UBC Theses and Dissertations
Evaluation of bioaerosols in elementary school classrooms in a coastal temperate zone Bartlett, Karen Hastings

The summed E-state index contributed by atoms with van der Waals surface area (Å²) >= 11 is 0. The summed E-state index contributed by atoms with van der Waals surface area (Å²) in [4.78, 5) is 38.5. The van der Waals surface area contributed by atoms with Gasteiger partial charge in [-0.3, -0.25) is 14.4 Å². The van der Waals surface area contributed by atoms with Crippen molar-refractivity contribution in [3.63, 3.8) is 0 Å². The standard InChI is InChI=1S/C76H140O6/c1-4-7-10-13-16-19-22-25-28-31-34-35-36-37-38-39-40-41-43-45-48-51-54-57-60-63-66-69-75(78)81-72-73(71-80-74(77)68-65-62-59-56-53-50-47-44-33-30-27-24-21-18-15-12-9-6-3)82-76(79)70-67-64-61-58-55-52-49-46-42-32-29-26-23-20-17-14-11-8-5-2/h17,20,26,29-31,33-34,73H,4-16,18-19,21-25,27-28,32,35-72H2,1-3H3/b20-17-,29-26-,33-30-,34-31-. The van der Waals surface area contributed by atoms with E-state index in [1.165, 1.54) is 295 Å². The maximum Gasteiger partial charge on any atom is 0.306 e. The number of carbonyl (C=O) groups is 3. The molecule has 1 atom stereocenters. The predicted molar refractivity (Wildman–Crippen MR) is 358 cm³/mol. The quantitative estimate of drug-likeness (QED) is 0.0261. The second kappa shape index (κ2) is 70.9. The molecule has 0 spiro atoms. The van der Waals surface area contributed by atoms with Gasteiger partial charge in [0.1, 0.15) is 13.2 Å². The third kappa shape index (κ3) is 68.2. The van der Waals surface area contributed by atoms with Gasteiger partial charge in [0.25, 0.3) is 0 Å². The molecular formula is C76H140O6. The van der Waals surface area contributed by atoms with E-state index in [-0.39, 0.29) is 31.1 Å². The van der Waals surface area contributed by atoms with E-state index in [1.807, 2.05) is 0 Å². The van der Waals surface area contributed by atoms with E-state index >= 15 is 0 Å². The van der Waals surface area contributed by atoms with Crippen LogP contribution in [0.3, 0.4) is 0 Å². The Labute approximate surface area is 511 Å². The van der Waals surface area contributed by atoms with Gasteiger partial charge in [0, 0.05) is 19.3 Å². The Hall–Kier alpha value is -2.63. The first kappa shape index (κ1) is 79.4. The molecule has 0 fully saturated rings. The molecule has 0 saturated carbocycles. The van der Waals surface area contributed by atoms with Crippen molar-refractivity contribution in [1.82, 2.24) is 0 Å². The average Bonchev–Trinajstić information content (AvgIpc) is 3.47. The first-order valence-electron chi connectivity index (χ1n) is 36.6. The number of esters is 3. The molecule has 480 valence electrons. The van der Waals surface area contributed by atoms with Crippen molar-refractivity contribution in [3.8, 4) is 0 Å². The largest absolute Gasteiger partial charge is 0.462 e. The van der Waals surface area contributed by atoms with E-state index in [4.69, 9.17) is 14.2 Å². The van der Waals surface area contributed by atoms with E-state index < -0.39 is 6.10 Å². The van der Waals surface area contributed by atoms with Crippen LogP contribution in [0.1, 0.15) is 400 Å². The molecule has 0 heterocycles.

Potential determinants of exposure to culturable airborne fungal and bacterial aerosols and carbon dioxide were examined as an aid to the interpretation and evaluation of indoor air quality assessments. Concentration measurments for culturable bioaerosols and CO2 were evaluated against published standards and guidelines. METHOD: All 39 schools from one British Columbia school district were enrolled in the study to ensure different building ages and construction materials, but the same maintenance protocols, were included. Schools were randomly assigned to winter, spring or fall sampling. Data collected included: number of occupants and patterns of occupancy, CO2 levels, temperature and relative humidity, total suspended particles, and air exchange rates using tracer gas (SF6) decay. Other characteristics of the classrooms included the presence or absence of forced air heat, carpets, live animals or aquaria, plants, and the siting of the school or portable classroom. Culturable indoor and outdoor aerosols of fungi and bacteria were collected. Determinants of exposure were modelled by constructing multiple linear regression equations for indoor fungi, indoor bacteria and indoor carbon dioxide. RESULTS: The multiple regression models were able to explain a considerable proportion of the variance for the outcomes of interest (total R2 = 0.59 for mesophilic fungi, 0.61 for bacteria, and 0.68 for CO2). Increased outdoor temperature and outdoor fungal counts were associated with higher concentrations for indoor fungi. Variables describing ventilation and conditions of occupancy were significant to all outcomes of interest but functioned differently in the models. For example, fungal concentration was higher in the presence of natural ventilation, but lower with increased mechanical ventilation. In contrast, CO2 was lower with both ventilation types, and lower with higher outdoor temperature. CONCLUSIONS: Using variables measured during an indoor air quality investigation, predictive models can be constructed which are useful in identifying determinants of bioaerosol and bioeffluent concentrations. Ranges of bioaerosol and bioeffluent concentrations for high occupancy buildings in a coastal temperate zone may differ from guidelines written for other indoor settings and climate zones.
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